GPR is consistently and significantly POSITIVE.

One important fact to remember is that this is a PREDICTIVE model.

Granted it would be difficult to explain to the unwashed why
the sign of the SAT score is NEGATIVE!

"Does that mean the lower my SAT Math score, the better chance I have
to be admitted?" would be the obvious question by the student or
the parents.

YES, if you knew the PREDICTION model and use it to cheat! :-)
Sort of like using insider information in stock trading. Remember
Martha? :) THEN, indeed a student could deliberately score low
on the SAT Math and enhance his/her chances of admission IF HE KNEW
THAT MODEL was used.

The PREDICTIVE model is neither meant to be a CAUSAL model nor
a CONTROL model. To use it as such would just be another common
abuse of regression models.


Over the years, those predicted models (developed by MY graduate
students in the course, not the models actually used by the Admissions
Office) with a NEGATIVE sign for SAT Math, consistently stood
all tests of cross-validation, subsampling, and the rest of the
data-analytic techniques to see if a developed model is "stable"
and hold for future predictions.

Contrary to your unsubstantiated speculation:

RU> We are avoiding artifacts that
RU> willl not be consistent between samples.



> Here is a rule, I think, for using opposite-sign predictors:
> Make sure that they actually work. I think, too, there will
> have to be a face-valid interpretation of them. The easiest
> instances that I know of have involved pairs of variables,
> so that the (B-k*A) term can be explicitly used in prediction;
> also, you can figure out separately whether (B-k*A) works
> better than another model of difference, like k*log(B/A).


You are just using your ad hoc way of trying to explain the
effect of the PARTIAL correlation information imbedded in a
predictive model in which your intuition about its sign was wrong.
>
>

> >
> > The MIS-interpretation of the "expected sign" of multiple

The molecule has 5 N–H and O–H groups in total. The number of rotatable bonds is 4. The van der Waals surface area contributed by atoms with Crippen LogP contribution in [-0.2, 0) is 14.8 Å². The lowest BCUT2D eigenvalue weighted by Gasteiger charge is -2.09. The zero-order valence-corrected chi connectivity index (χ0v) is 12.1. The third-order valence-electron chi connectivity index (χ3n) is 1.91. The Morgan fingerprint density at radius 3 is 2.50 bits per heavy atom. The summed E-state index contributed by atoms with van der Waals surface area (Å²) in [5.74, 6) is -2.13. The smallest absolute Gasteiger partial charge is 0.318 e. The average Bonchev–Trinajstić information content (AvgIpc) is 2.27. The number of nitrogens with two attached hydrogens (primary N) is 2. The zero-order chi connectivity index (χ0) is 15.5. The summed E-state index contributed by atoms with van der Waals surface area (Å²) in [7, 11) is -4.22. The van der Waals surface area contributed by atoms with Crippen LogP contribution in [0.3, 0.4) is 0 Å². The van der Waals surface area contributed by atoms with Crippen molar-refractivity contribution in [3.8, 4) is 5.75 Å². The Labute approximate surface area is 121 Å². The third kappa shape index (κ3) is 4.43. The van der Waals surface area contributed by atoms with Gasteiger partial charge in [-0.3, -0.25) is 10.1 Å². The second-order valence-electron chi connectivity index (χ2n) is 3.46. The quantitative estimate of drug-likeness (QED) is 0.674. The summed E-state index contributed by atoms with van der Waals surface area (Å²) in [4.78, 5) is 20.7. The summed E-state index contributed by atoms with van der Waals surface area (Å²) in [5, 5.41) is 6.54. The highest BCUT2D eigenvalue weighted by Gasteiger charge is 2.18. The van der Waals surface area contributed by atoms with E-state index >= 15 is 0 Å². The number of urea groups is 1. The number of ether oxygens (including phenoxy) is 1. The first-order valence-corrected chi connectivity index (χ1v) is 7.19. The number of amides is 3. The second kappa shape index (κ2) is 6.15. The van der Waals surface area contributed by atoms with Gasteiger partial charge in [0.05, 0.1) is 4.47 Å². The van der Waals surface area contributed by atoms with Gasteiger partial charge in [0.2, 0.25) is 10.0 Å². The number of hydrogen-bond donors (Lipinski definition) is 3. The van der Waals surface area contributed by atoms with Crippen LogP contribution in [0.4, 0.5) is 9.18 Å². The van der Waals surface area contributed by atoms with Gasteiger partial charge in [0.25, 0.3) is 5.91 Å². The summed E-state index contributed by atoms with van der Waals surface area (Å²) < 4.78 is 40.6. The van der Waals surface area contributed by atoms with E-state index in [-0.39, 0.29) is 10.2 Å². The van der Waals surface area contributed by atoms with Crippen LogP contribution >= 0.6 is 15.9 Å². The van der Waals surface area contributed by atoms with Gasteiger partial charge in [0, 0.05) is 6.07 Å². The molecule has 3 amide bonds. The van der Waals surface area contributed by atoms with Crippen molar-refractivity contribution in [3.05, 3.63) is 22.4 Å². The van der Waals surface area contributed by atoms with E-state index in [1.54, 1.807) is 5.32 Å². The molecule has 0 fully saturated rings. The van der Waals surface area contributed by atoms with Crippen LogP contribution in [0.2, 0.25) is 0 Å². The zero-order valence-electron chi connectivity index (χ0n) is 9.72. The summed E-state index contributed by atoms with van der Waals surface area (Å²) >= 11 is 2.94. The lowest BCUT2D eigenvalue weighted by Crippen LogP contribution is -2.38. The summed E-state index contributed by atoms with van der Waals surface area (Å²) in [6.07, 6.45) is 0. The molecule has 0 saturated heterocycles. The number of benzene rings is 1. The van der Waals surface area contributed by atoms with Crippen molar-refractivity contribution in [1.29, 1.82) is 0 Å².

regression
> > coefficient gave rise to a flurry of papers on Ridge Regression,
for
> > the sole purpose of make the observed sign "correct", when they
could
> > give NO raason (or even know that those are not SIMPLE ocrrelation
> > signs) why any sign should have a "positive" or "negative"

expectation.
>
> But, I take it, you forever *missed* the explanation for why
> people did not like the opposite-sign predictions: They
> didn't hold up.


WRONG! I explained why they don't like it, because it's counter-
intuitive and people MIS-interpret such predictive models as if they
"explain" or "control" the GPR average in the students performance.

TWO or THREE wrongs do not make one right!


> That's why the ridge-regressions *did* tend
> to work -- they replicated. "Reduced variance" was the goal.


That is why Ridge Regression was a fad for a few years. It was a
naked emperor promoted by those who MISINTERPRET the signs of the
multiple regression coefficients.

If the Ridge Regression enthusiasts wanted to use MSE as their
criterion
rather than LS, they could play Stein's game and publish some results
irrelevant to sound application.

> >
> > I have rejected more submitted journal papers based on that faulty

and
> > false premise than you can imagine. But such misinterpretations
are
> > EVERYWHERE in the applied journals of economics and social
sciences.
> >
>
> *All* those people seem to differ greatly from you, on the
> nature of the problems in regressions.


*All* those who thought the "expected" sign should be the same as the
"expected sign" of a simple correlation are WRONG, without exception.
(completely orthogonal X's excepted, as noted in my introduction).

That is both a theoretical AND an empirical FACT.

>
> EVERYWHERE ... it seems to me like this ought to have provoked
> a response of curiosity. Do you *still* not wonder why?


There is nothing to wonder why, when I knew the fallacy of those who
misinterpret coefficients, and I know the theoretical as well as
proven empirical reasons (as in the University Admission data).
What is there left to wonder?

I routinely took published articles from economics and the social
sciences as lecture material in my graduate classes to PROVE that
the authors were WRONG when they say "the expected sign", becuase